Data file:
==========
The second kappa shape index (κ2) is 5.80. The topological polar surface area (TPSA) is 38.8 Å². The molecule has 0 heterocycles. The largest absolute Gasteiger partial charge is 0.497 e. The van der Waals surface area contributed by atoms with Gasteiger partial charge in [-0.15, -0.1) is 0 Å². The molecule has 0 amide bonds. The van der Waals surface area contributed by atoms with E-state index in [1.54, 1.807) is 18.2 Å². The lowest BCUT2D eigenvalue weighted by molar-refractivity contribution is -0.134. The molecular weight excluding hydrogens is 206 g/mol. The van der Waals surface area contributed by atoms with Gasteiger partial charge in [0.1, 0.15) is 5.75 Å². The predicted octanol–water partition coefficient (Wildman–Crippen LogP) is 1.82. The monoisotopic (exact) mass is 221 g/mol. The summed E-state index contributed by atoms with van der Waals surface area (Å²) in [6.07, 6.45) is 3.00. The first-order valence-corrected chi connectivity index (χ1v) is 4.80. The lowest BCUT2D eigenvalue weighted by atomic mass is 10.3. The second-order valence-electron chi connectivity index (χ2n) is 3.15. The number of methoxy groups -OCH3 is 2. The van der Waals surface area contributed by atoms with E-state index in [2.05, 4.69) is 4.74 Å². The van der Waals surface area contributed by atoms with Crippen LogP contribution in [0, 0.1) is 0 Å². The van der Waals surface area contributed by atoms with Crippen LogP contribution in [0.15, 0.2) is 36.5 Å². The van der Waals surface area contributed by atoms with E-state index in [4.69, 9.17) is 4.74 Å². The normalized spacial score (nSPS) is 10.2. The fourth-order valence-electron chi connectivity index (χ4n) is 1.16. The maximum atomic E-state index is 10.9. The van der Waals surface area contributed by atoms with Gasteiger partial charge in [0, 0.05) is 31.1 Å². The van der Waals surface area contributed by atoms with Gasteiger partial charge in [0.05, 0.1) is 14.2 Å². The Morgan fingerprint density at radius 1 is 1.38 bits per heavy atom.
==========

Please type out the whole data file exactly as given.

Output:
The second kappa shape index (κ2) is 5.80. The topological polar surface area (TPSA) is 38.8 Å². The molecule has 0 heterocycles. The largest absolute Gasteiger partial charge is 0.497 e. The van der Waals surface area contributed by atoms with Gasteiger partial charge in [-0.15, -0.1) is 0 Å². The molecule has 0 amide bonds. The van der Waals surface area contributed by atoms with E-state index in [1.54, 1.807) is 18.2 Å². The lowest BCUT2D eigenvalue weighted by molar-refractivity contribution is -0.134. The molecular weight excluding hydrogens is 206 g/mol. The van der Waals surface area contributed by atoms with Gasteiger partial charge in [0.1, 0.15) is 5.75 Å². The predicted octanol–water partition coefficient (Wildman–Crippen LogP) is 1.82. The monoisotopic (exact) mass is 221 g/mol. The summed E-state index contributed by atoms with van der Waals surface area (Å²) in [6.07, 6.45) is 3.00. The first-order valence-corrected chi connectivity index (χ1v) is 4.80. The lowest BCUT2D eigenvalue weighted by atomic mass is 10.3. The second-order valence-electron chi connectivity index (χ2n) is 3.15. The number of methoxy groups -OCH3 is 2. The van der Waals surface area contributed by atoms with E-state index in [2.05, 4.69) is 4.74 Å². The van der Waals surface area contributed by atoms with Crippen LogP contribution in [0, 0.1) is 0 Å². The van der Waals surface area contributed by atoms with Crippen LogP contribution in [0.15, 0.2) is 36.5 Å². The van der Waals surface area contributed by atoms with E-state index in [4.69, 9.17) is 4.74 Å². The normalized spacial score (nSPS) is 10.2. The fourth-order valence-electron chi connectivity index (χ4n) is 1.16. The maximum atomic E-state index is 10.9. The van der Waals surface area contributed by atoms with Gasteiger partial charge in [0, 0.05) is 31.1 Å². The van der Waals surface area contributed by atoms with Gasteiger partial charge in [0.05, 0.1) is 14.2 Å². The Morgan fingerprint density at radius 1 is 1.38 bits per heavy atom.